A4 Gets New Quieter Asphalt Surface

Superpave will reduce traffic noise from flyover to Hogarth Roundabout

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Transport for London have begun to resurface the A4, between the Hogarth Roundabout and Hammersmith Flyover, with a new generation of quieter asphalt known as Superpave.

Working overnight to avoid causing traffic disruption during the day, TfL engineers are using a ‘stone matrix’ asphalt with smaller aggregate than traditional hot rolled asphalt.

The 14mm thick superpave provides a far more flexible surface which reduces traffic noise, according to TfL.

TfL workers are also treating the concrete joints beneath the road as part of the work which will improve stability of the running surface and further reduce noise.

The resurfacing started on Monday August 12 and is due to last until the end of August. 90,000 motorists use this section of the A4 every day and lane closures and restrictions are in place between 10pm and 5am.

While these works are taking place, Hammersmith and Fulham Council say there is growing support for proposals to build a tunnel to replace this stretch of road.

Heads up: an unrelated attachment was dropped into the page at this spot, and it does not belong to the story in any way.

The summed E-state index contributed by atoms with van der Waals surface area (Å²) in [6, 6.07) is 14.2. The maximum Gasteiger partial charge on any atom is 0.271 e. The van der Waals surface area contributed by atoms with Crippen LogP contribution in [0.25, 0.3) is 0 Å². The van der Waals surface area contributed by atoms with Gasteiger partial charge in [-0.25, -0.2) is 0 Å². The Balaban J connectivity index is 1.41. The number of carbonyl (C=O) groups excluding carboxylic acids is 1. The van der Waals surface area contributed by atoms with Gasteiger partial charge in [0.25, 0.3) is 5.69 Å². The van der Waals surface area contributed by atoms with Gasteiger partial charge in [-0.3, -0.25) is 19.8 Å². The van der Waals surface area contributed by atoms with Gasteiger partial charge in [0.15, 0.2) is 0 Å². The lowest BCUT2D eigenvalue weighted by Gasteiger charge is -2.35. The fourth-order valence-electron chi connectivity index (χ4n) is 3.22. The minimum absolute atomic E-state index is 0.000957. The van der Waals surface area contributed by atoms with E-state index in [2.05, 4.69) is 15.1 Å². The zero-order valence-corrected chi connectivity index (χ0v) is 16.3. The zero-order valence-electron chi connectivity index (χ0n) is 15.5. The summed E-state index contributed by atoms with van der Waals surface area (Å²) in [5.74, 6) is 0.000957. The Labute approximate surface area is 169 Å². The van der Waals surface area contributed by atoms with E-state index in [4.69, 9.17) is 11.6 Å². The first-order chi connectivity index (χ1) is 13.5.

Since its emergency closure in December 2011, questions have been asked about the long-term viability of the 50 year old flyover given the escalating costs of maintenance and increased risk of failure.

This has led West London Link Design, a group of nine respected local architects to propose the tunnel - already nicknamed the "flyunder" - leading from the Hogarth roundabout in Chiswick to the Earl’s Court end of the flyover.

Councillor Victoria Brocklebank-Fowler, H&F Council cabinet member for transport and technical services, says: " The A4 scythes our borough in two creating noise and pollution for local residents.

" The reduced noise from this special tarmac will be very welcome for residents living near the road. In the longer term the ultimate solution to virtually eradicate traffic noise and pollution is to replace large sections of the A4 – including the flyover – with a flyunder."


August 14, 2013